Smartsheet ignites new Formula 1 sponsorship strategy to aid STEM diversity effort

Through Sponsor X initiative, Smartsheet gives non-profit their place on the McLaren team car.

Marketing workflow management software company Smartsheet launched a new Formula 1 sponsorship strategy, Sponsor X, which forgoes its place on the McLaren team car at the Melbourne Grand Prix. Instead, Smartsheet invited local Aussie non-profit DeadlyScience to take its place on the car.

DeadlyScience promotes STEM learning (Science, Technology, Engineering and Mathematics) to Aboriginal and Torres Strait Islander children. This will be the first time an indigenous organization has been featured on a Formula 1 car.

In addition to sharing its ad space in the race, Smartsheet is also lending the nonprofit organization its software and consulting services to raise awareness. DeadlyScience has shipped over 20,000 books and science resources to remote schools in over 100 communities across Australia.

Why we care. We saw a lot of out-of-the-box strategies during the Super Bowl. Brands supported marquee sponsorships with digital messaging, or skipped the Big Game altogether and took to social media. Smartsheet is supporting this strategy with digital assets that explain DeadlyScience’s community efforts. They are also providing the blueprint for how other companies can use their sports sponsorships to give more visibility to nonprofits. And they’re using a hashtag–#SponsorX.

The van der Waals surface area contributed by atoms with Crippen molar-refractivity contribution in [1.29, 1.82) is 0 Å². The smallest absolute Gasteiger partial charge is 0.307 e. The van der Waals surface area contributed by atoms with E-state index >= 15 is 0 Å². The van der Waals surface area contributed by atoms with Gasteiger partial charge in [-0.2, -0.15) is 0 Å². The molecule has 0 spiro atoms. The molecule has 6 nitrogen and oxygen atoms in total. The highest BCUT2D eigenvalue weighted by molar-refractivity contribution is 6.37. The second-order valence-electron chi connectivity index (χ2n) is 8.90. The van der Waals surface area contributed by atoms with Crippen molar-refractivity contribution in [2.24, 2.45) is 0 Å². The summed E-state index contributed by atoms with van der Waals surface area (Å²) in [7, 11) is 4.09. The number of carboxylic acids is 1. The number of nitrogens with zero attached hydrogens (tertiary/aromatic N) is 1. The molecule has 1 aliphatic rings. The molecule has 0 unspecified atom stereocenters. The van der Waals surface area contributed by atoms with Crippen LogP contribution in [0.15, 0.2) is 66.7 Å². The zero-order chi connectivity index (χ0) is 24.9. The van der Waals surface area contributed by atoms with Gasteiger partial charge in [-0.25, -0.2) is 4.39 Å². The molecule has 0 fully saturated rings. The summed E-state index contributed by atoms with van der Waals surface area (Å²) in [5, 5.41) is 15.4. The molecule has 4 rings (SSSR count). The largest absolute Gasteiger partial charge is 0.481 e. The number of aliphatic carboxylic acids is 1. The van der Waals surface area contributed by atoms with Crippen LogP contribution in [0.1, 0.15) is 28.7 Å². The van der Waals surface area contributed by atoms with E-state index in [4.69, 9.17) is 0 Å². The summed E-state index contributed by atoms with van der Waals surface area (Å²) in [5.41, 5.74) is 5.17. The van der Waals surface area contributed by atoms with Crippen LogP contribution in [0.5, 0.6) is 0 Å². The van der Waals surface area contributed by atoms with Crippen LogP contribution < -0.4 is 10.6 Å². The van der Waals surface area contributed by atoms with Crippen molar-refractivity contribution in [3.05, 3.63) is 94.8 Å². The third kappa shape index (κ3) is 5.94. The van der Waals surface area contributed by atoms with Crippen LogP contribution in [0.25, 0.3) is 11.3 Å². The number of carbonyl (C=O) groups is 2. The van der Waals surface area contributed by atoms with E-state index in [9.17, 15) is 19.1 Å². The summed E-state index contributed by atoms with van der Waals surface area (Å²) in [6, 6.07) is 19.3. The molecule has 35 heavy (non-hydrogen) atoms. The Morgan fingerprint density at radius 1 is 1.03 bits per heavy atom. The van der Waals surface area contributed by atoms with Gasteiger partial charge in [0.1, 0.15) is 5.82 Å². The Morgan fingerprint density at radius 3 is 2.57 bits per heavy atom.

The post Smartsheet ignites new Formula 1 sponsorship strategy to aid STEM diversity effort appeared first on MarTech.


About The Author

Chris Wood draws on over 15 years of reporting experience as a B2B editor and journalist. At DMN, he served as associate editor, offering original analysis on the evolving marketing tech landscape. He has interviewed leaders in tech and policy, from Canva CEO Melanie Perkins, to former Cisco CEO John Chambers, and Vivek Kundra, appointed by Barack Obama as the country’s first federal CIO. He is especially interested in how new technologies, including voice and blockchain, are disrupting the marketing world as we know it. In 2019, he moderated a panel on “innovation theater” at Fintech Inn, in Vilnius. In addition to his marketing-focused reporting in industry trades like Robotics Trends, Modern Brewery Age and AdNation News, Wood has also written for KIRKUS, and contributes fiction, criticism and poetry to several leading book blogs. He studied English at Fairfield University, and was born in Springfield, Massachusetts. He lives in New York.